I would return to the labyrinth, resentful and awkward with grief, consciously unable to comprehend the reality that this cycle of meaningless labour in infinite abstraction would go on eternally, that it would go on being interrupted at regular intervals in order that the alien law could be reaffirmed, and that this whole cycle played out in absolute abstraction emptied of all sensuous content was not only inescapable, but that it was somehow the very pattern of necessity itself, and that my whole life would be spent in the dutiful repetition of this cycle, and that I would never understand why or to what end. In the dream I was a dot in infinity. When I woke up, I was a child standing in the living room in my pyjamas, drenched in sweat, convulsively screaming noises, and my father and sister were standing in front of me, nervously attempting to wake me, their two adjacent faces twisted up in worry and astonishment.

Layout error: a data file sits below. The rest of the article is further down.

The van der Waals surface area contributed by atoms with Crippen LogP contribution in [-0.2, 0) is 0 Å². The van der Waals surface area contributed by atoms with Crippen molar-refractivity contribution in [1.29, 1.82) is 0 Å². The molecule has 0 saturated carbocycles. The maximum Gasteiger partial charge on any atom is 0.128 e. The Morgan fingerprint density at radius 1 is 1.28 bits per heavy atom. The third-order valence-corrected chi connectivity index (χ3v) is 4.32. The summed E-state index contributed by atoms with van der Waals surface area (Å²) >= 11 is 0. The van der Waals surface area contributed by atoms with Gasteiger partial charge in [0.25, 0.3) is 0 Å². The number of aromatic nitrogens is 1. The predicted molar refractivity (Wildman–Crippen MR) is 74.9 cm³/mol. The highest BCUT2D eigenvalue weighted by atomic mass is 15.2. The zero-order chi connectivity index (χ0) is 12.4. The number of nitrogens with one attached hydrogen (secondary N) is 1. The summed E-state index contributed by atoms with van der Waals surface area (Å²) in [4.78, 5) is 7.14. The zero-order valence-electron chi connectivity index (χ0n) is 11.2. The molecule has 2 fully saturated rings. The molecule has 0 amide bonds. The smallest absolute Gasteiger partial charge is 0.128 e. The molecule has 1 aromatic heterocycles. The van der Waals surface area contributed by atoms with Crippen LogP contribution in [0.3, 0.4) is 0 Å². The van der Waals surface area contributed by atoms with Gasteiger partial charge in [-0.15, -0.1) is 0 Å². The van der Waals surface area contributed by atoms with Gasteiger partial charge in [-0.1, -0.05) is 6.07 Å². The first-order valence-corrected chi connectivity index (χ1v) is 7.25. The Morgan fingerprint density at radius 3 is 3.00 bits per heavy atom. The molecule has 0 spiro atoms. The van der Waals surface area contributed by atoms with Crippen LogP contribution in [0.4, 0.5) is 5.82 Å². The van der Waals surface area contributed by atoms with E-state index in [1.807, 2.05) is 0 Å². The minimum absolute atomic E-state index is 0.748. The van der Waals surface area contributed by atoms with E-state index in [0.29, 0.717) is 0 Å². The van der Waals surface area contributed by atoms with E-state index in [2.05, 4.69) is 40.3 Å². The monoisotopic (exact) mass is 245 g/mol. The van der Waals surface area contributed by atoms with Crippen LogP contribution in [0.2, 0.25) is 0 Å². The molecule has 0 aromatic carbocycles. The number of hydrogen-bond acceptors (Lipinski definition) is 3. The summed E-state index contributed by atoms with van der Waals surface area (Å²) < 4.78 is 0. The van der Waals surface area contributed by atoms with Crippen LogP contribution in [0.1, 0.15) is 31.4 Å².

We then move on to Becket’s Imagination Dead Imagine from which this is quoted:

No, life ends and no, there is nothing elsewhere, and no question now of ever finding again that white speck lost in whiteness, to see if they still lie in the stress of that storm, or of a worse storm, or in the black dark for good, or the great whiteness unchanging, and if not what they are doing.

Now, you will be pleased to know that, to further this investigation, I have just read all three pages of Imagination Dead Imagine. This isn’t any kind of burden for me because Becket’s prose has been a lifelong companion and I like to think that I have a reasonable grasp of the work. In this particular piece the scene is set with great precision and two prone and motionless figures are subjected to variations in temperature and light. The ‘speck lost in whiteness’ is first described as “Externally all is as before and the sighting of the little fabric quite as much a matter of chance, its whiteness merging into the surrounding whiteness”. There is then an analysis of the grammatical structure before this explanation of the speck: